In the September/October 2009 issue, writer Amy Zavatto shows you how to make six espresso drinks like a pro. Of course, part of mastering the art of espresso is choosing the right equipment and taking care of that equipment. So once you’ve picked out your perfect machine using the tips we provide in the magazine, be sure to follow these simple steps to keep your precious workhorse in stellar condition.
1. After each use, wipe down your portafilter and group, keeping them clean and free of debris.
2. After dumping your coffee grinds and wiping the portafilter and group, run a few ounces of water through the group to make sure the perforated basket is clean.
3. Sweep any leftover grinds out of your grinder using a small brush (a skinny trim brush from the hardware store will do just fine).
4. Your machine should come with two removable “baskets” (the little inserts that go inside the portafilter)—one that’s perforated, which is used when you make coffee; and one that has a solid bottom. Remove the perforated basket and insert the solid one every night (assuming you’ve used your machine that day) to “backflush” your machine with water, a procedure where you activate your brew lever and allow water to run for a few seconds at a time in order to flush out any debris and oils that have collected in the group.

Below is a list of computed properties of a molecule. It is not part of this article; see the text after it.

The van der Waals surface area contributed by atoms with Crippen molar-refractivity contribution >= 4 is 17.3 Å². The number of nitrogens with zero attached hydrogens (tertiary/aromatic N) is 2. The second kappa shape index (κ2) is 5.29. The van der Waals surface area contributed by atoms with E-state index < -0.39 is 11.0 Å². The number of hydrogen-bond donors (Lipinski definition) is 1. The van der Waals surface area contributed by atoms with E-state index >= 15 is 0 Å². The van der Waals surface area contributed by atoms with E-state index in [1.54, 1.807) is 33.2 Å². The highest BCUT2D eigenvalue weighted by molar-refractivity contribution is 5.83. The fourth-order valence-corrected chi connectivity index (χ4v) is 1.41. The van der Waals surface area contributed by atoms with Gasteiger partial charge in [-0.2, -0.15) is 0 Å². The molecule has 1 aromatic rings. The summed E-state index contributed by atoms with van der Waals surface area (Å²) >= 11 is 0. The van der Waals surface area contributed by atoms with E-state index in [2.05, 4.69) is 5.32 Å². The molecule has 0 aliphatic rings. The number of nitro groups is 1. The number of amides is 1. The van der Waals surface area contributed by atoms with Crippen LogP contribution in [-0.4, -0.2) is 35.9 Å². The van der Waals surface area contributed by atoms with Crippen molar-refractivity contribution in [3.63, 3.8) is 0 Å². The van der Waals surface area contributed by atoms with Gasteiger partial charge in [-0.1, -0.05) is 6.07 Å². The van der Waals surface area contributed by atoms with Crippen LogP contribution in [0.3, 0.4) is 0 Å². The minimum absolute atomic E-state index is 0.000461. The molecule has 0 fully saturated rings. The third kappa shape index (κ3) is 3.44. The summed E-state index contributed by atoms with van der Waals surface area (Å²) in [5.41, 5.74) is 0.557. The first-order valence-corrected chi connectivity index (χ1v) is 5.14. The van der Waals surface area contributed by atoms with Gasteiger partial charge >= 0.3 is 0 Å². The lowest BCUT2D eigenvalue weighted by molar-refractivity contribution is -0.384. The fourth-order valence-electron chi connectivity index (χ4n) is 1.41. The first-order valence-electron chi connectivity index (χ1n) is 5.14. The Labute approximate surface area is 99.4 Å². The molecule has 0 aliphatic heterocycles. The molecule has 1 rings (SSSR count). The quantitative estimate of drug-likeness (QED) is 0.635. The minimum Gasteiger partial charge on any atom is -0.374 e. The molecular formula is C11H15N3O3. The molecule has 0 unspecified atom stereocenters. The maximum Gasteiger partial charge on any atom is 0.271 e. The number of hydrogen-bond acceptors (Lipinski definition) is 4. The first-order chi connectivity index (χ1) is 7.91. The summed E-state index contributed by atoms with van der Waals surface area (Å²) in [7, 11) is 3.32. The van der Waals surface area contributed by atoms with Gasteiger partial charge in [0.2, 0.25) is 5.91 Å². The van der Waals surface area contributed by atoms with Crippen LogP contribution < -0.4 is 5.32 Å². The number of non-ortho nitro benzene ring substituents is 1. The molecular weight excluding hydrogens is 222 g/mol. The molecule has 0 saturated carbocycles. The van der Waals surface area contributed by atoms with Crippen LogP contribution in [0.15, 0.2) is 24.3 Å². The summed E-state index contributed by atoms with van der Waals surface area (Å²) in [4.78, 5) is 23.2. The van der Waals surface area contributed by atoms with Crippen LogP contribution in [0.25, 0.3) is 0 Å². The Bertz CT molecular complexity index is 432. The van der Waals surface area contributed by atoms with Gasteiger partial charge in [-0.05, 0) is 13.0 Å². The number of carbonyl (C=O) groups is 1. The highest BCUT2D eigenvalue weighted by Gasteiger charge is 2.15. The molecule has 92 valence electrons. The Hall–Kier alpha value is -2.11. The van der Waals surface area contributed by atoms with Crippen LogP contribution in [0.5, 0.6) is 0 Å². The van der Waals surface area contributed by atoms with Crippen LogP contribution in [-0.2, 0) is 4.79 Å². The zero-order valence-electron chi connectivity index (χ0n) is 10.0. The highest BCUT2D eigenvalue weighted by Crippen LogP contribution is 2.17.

5. Purge your steam wand after every use, and then after the last use of your machine every day, soak the wand in hot water and detergent for about 15 minutes. Afterward, purge the wand again and wipe it off.
1. Use a detergent to clean/backflush your machine. And not any ole detergent—you have to have the kind specially made for espresso machines (such as Cafetto, Urnex or JoeGloe). The good news is you only used a small amount for each cleaning, so one bottle will last you practically forever, and usually costs less than $20. Note: Backflushing is not appropriate for all machines, so be sure to check your owner’s manual to verify whether this method is suitable for you. For a helpful video demo of how to backflush an espresso machine, click here.
2. Mix together some coffee detergent and hot water and soak your portafilters and baskets for about 30 minutes, or more if they’re especially dirty. Remove them from the solution, scrub them well and rinse and wipe them off.
Even if you’re using flitered water, you should descale your espresso machine on an annual basis to get rid of calcium build-up that can eventually damage your machine and impact your espresso flavor. Urnex makes a descaler that costs around $8.